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The idea that urban operations are somehow exceptional, or more difficult than anything else, rests on an almost tautological foundation. Is urban terrain a uniquely difficult place to fight a war? Those who answer in the affirmative are known as ‘urban exceptionalists’, a term coined by Jim Storr, a 25-year veteran of the British Army.
Urban exceptionalism is rooted in literature dedicated to proving the idea that always holds that the solution is more training for urban operations. The problem today is that many things claimed about urban operations are not supported by history or operational analysis. If observations from World War II battles in Stalingrad, Berlin, and Manilla are so insightful and enduring, how likely is it that new insights will become apparent? The data shows that urban exceptionalists are often incorrect. Urban warfare literature is built around a small number of narrative-based examples, it is based on stories over analysis; stories and experience over verified facts.
Challenging our assumptions with evidence
The idea that urban terrain favours the defender, a common claim by today’s urban exceptionalists, is incorrect. In the 1980s the UK’s Defence Evaluation and Research Agency (DERA) showed that urban terrain was not a defender’s paradise. The opposite was true. The attackers almost always won, and in almost all cases for which detailed data were available, the defenders suffered high casualties.
Notably, the deciding factor in urban operations was good training and supporting fires from armoured vehicles. Based on comparing historical analysis with trials using the Berlin Brigade, further research confirmed that urban operations usually, but not always, ended badly for the defender for very easily understood reasons. Skilled urban defences were rare and required pre-planned counterattacks best supported by armour. Yet more evidence was apparent from work done by Christopher Lawrence, who confirmed the DERA findings. Using mainly data from World War II, he found that there was little exceptional about the urban environment in war. Whether the variable is lethality or intensity, Lawrence found that urban combat was not more extreme than non-urban combat. This work has been in full view of the advocates of urban operations for a long time, but is ignored to further weaker, but compelling, narratives.
Even a cursory analysis of commonly available data tends to support the above. For example, the Battle of Marawi saw 150 days of fighting where the defenders lost catastrophically, suffering a KIA loss rate of 6.52 per day compared to the attacker’s 1.12 KIA per day. Fallujah 2004 was fought over 50 days and saw the US attacker suffer 112 KIA at a rate of 2.24 per day while the defender suffered an estimated loss rate of 40 KIA per day. Operation Protective Edge in 2014 saw 49 days of fighting, with the IDF losing 67 KIA, so a casualty rate higher than Marawi at 1.3 KIA per day, but only very marginally.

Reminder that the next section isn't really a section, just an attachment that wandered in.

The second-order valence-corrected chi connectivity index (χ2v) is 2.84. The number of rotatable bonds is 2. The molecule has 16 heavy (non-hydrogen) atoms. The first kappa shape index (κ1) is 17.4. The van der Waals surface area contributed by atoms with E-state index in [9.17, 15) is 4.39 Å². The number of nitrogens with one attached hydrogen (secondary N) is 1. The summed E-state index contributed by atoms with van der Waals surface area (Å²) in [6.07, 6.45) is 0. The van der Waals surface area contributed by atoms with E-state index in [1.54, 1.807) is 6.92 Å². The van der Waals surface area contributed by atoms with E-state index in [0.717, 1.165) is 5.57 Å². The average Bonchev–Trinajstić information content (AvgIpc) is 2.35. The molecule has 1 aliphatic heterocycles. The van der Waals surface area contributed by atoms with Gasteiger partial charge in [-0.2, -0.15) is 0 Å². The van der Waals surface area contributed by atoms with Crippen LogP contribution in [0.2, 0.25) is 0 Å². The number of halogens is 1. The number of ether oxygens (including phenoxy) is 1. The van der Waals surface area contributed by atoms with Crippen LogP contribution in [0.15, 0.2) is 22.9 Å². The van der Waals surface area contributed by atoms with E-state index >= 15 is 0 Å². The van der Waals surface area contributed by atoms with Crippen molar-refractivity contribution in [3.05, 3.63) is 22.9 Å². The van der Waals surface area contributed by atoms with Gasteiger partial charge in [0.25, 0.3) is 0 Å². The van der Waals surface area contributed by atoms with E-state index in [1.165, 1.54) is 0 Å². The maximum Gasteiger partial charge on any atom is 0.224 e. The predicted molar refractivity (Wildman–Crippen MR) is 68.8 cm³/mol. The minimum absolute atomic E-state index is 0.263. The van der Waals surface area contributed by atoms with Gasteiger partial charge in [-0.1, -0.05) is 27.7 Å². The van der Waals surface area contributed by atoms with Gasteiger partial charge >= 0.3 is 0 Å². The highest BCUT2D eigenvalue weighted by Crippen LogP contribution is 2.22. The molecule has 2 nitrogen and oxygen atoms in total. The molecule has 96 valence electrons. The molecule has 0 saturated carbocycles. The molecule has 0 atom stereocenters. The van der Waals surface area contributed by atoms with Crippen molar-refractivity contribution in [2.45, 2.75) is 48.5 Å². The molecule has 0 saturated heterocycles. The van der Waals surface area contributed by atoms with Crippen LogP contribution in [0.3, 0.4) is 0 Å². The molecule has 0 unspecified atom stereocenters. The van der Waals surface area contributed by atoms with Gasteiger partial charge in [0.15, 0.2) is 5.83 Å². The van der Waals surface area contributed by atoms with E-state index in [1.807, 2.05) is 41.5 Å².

Does one to three KIA a day represent intense combat? Compare and contrast the Falkland War British casualty rates of up to 23 KIA and 54 WIA in one night of fighting. Notably, a veteran of that night went on to be a major architect of British urban doctrine, so he was pretty familiar with “intense combat.”
The Blackhawk Down event of 3-4 October 1993 saw 19 US KIA and 70 wounded, but that is clearly an anomaly. On the 20th of June 1967, the British Army suffered 22 KIA and 31 wounded in one day of fighting in the city of Aden. Today this incident is almost entirely forgotten and almost no urban warfare literature mentions it. This was also an anomaly. Neither event was indicative of a trend. The truth here is simple: Urban Warfare has never generated casualties at a rate greater than non-urban engagements. Thus, it appears that what some armies believe about urban operations is not based on operational analysis but on narrative literature designed to promote agendas and reputations.
The literature falls into two distinct categories. The first is the historical narrative, where the intensity and difficulties of urban combat are emphasised. The second is a predictive approach that urges greater study of urban operations because of its increasing prevalence and difficulty.
I am not alone in challenging the idea that more urban combat is inevitable or more difficult than other warfare. The late Colonel David Johnson was notably sceptical, as were David Betz and Hugo Standford-Tuck from King’s College. The historical narrative lacks an evidence basis, and the warning for the future dates back well over 30 years, yet the prophecy has not come to pass.
Of course, urban operations are difficult, but the problem with exceptionalism is the defining idea that they are more difficult than anything else. If the question is how much of the world’s population lives in jungle and forest, then the history of warfare does not suggest that warfare takes place in population centres. WW1 and 2 are a clear testament to that.
What harm does urban exceptionalism do?
At one level, very little. Most urban literature and debate seem to have little effect on what soldiers do. The problems occur when armies believe data-free propositions because it speaks to how they understand the evidence. That is a problem because the story has become the driver, not the evidence. It is akin to institutional blindness. If you cannot see the reality of urban operations based on actual evidence, how smart are you as an institution? What else are you getting wrong?